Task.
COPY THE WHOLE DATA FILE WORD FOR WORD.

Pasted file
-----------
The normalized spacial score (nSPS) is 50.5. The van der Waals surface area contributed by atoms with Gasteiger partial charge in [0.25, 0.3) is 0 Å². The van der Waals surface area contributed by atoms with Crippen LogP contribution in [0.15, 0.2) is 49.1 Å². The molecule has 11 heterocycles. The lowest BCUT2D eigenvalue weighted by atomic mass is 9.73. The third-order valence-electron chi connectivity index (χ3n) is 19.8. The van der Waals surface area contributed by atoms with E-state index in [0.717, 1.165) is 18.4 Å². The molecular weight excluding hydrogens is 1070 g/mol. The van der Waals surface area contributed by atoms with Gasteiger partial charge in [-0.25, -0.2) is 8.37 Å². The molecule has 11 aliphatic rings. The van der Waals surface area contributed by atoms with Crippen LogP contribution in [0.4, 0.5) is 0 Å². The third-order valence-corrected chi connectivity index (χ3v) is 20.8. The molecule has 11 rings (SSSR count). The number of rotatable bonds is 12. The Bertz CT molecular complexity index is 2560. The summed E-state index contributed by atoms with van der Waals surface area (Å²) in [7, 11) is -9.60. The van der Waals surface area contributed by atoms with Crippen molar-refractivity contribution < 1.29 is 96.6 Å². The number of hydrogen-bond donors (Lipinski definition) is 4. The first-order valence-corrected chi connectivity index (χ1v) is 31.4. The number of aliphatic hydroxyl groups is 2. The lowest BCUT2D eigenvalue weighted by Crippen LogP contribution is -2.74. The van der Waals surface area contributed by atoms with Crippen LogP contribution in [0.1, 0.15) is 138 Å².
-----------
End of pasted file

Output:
The normalized spacial score (nSPS) is 50.5. The van der Waals surface area contributed by atoms with Gasteiger partial charge in [0.25, 0.3) is 0 Å². The van der Waals surface area contributed by atoms with Crippen LogP contribution in [0.15, 0.2) is 49.1 Å². The molecule has 11 heterocycles. The lowest BCUT2D eigenvalue weighted by atomic mass is 9.73. The third-order valence-electron chi connectivity index (χ3n) is 19.8. The van der Waals surface area contributed by atoms with E-state index in [0.717, 1.165) is 18.4 Å². The molecular weight excluding hydrogens is 1070 g/mol. The van der Waals surface area contributed by atoms with Gasteiger partial charge in [-0.25, -0.2) is 8.37 Å². The molecule has 11 aliphatic rings. The van der Waals surface area contributed by atoms with Crippen LogP contribution in [0.4, 0.5) is 0 Å². The third-order valence-corrected chi connectivity index (χ3v) is 20.8. The molecule has 11 rings (SSSR count). The number of rotatable bonds is 12. The Bertz CT molecular complexity index is 2560. The summed E-state index contributed by atoms with van der Waals surface area (Å²) in [7, 11) is -9.60. The van der Waals surface area contributed by atoms with Crippen molar-refractivity contribution < 1.29 is 96.6 Å². The number of hydrogen-bond donors (Lipinski definition) is 4. The first-order valence-corrected chi connectivity index (χ1v) is 31.4. The number of aliphatic hydroxyl groups is 2. The lowest BCUT2D eigenvalue weighted by Crippen LogP contribution is -2.74. The van der Waals surface area contributed by atoms with Crippen LogP contribution in [0.1, 0.15) is 138 Å².